They are Nothing Like Sponge Bob!
Sponge with calcium carbonate skeleton  Skeleton In zoology a skeleton is Sea sponges fairly rigid structure of an animal, irrespective of whether it has joints and irrespective of whether it is biomineralized. The mesohyl functions as an endoskeleton in most sponges, and is the only skeleton in soft sponges that encrust hard surfaces such as rocks.
More commonly the mesohyl is stiffened by mineral spiculesby spongin fibers or both. Spicules may be made of silica or calcium carbonate, and vary in shape from simple rods to three-dimensional "stars" with up to six rays.
Spicules are produced by sclerocyte cells,  and may be separate, connected by joints, or fused. For example, sclerosponges "hard sponges" have massive calcium carbonate exoskeletons over which the organic matter forms a thin layer with choanocyte chambers in pits in the mineral.
These exoskeletons are secreted by the pinacocytes that form the animals' skins. A few species can contract their whole bodies, and many can close their oscula and ostia.
Juveniles drift or swim freely, while adults are stationary.
They filter food particles out of the water flowing through them. These particles are consumed by pinacocytes or by archaeocytes which partially extrude themselves through the walls of the ostia. Bacteria-sized particles, below 0.
At least one species of sponge has internal fibers that function as tracks for use by nutrient-carrying archaeocytes,  and these tracks also move inert objects. Archeocytes remove mineral particles that threaten to block the ostia, transport them through the mesohyl and generally dump them into the outgoing water current, although some species incorporate them into their Sea sponges.
So far only species have been discovered. However, the genus Chondrocladia uses a highly modified water flow system to inflate balloon-like structures that are used for capturing prey.
Many marine species host other photosynthesizing organisms, most commonly cyanobacteria but in some cases dinoflagellates. However, they reject grafts from other species but accept them from other members of their own species.
In a few marine species, gray cells play the leading role in rejection of foreign material. When invaded, they produce a chemical that stops movement of other cells in the affected area, thus preventing the intruder from using the sponge's internal transport systems.
If the intrusion persists, the grey cells concentrate in the area and release toxins that kill all cells in the area. The "immune" system can stay in this activated state for up to three weeks.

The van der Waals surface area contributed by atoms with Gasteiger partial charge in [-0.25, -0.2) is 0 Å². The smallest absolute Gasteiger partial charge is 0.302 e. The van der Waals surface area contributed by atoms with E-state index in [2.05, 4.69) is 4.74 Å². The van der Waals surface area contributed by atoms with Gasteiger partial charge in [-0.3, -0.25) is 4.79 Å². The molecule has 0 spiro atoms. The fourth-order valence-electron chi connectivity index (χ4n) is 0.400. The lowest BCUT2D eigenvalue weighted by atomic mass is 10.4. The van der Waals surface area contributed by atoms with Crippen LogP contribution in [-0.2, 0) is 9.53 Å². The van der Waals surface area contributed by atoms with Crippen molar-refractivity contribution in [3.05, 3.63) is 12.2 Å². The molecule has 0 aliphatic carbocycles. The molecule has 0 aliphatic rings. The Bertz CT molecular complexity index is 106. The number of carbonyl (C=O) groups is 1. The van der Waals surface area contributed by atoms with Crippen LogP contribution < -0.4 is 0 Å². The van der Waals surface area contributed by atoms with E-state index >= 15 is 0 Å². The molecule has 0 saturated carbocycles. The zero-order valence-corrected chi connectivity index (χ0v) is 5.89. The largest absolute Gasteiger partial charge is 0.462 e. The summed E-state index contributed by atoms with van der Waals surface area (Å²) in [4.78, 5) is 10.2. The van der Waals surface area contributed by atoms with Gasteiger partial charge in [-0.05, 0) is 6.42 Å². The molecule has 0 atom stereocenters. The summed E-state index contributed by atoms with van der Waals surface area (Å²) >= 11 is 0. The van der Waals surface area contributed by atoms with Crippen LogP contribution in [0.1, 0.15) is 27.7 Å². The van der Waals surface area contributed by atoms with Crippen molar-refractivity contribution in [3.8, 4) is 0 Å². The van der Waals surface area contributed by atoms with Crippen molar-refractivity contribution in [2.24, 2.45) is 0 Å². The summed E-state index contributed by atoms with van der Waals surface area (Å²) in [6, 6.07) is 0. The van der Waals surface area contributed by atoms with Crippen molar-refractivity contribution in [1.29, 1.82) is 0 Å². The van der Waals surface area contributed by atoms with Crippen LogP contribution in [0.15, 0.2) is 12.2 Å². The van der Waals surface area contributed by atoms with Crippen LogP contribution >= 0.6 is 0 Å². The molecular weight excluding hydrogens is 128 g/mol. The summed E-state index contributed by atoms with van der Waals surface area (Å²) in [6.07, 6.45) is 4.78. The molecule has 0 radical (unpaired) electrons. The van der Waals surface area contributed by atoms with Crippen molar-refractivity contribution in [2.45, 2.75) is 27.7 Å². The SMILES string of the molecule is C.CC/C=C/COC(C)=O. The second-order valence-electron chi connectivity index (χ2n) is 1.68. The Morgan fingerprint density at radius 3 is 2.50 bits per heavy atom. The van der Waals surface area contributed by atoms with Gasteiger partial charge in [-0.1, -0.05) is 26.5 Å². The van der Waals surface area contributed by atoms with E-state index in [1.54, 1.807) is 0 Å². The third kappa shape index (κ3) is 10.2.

Fragments of sponges may be detached by currents or waves. They use the mobility of their pinacocytes and choanocytes and reshaping of the mesohyl to re-attach themselves to a suitable surface and then rebuild themselves as small but functional sponges over the course of several days.
The same capabilities enable sponges that have been squeezed through a fine cloth to regenerate. Spongocytes make gemmules by wrapping shells of spongin, often reinforced with spicules, round clusters of archeocytes that are full of nutrients.
Gemmules from the same species but different individuals can join forces to form one sponge. Sperm are produced by choanocytes or entire choanocyte chambers that sink into the mesohyl and form spermatic cysts while eggs are formed by transformation of archeocytesor of choanocytes in some species.
Each egg generally acquires a yolk by consuming "nurse cells". During spawning, sperm burst out of their cysts and are expelled via the osculum.
If they contact another sponge of the same species, the water flow carries them to choanocytes that engulf them but, instead of digesting them, metamorphose to an ameboid form and carry the sperm through the mesohyl to eggs, which in most cases engulf the carrier and its cargo. There are four types of larvae, but all are balls of cells with an outer layer of cells whose flagellae or cilia enable the larvae to move.
After swimming for a few days the larvae sink and crawl until they find a place to settle. Most of the cells transform into archeocytes and then into the types appropriate for their locations in a miniature adult sponge.
The larvae then leave their parents' bodies. Some calcified demosponges grow by only 0. Some sponges start sexual reproduction when only a few weeks old, while others wait until they are several years old. However, most species have the ability to perform movements that are coordinated all over their bodies, mainly contractions of the pinacocytessqueezing the water channels and thus expelling excess sediment and other substances that may cause blockages.
Some species can contract the osculum independently of the rest of the body. Sponges may also contract in order to reduce the area that is vulnerable to attack by predators.
In cases where two sponges are fused, for example if there is a large but still unseparated bud, these contraction waves slowly become coordinated in both of the " Siamese twins ". The coordinating mechanism is unknown, but may involve chemicals similar to neurotransmitters.Bulk Apothecary is where to buy Dead Sea Sponges.
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Although they may look plant-like, sponges are the simplest of multi-cellular animals. A sponge is a bottom-dwelling creature which attaches itself to something solid in a place where it can, hopefully, receive enough food to grow. The sea beds offshore from Tarpon Springs Florida, the Bahamas and several Caribbean Islands produce some of the world's finest natural sea sponges.
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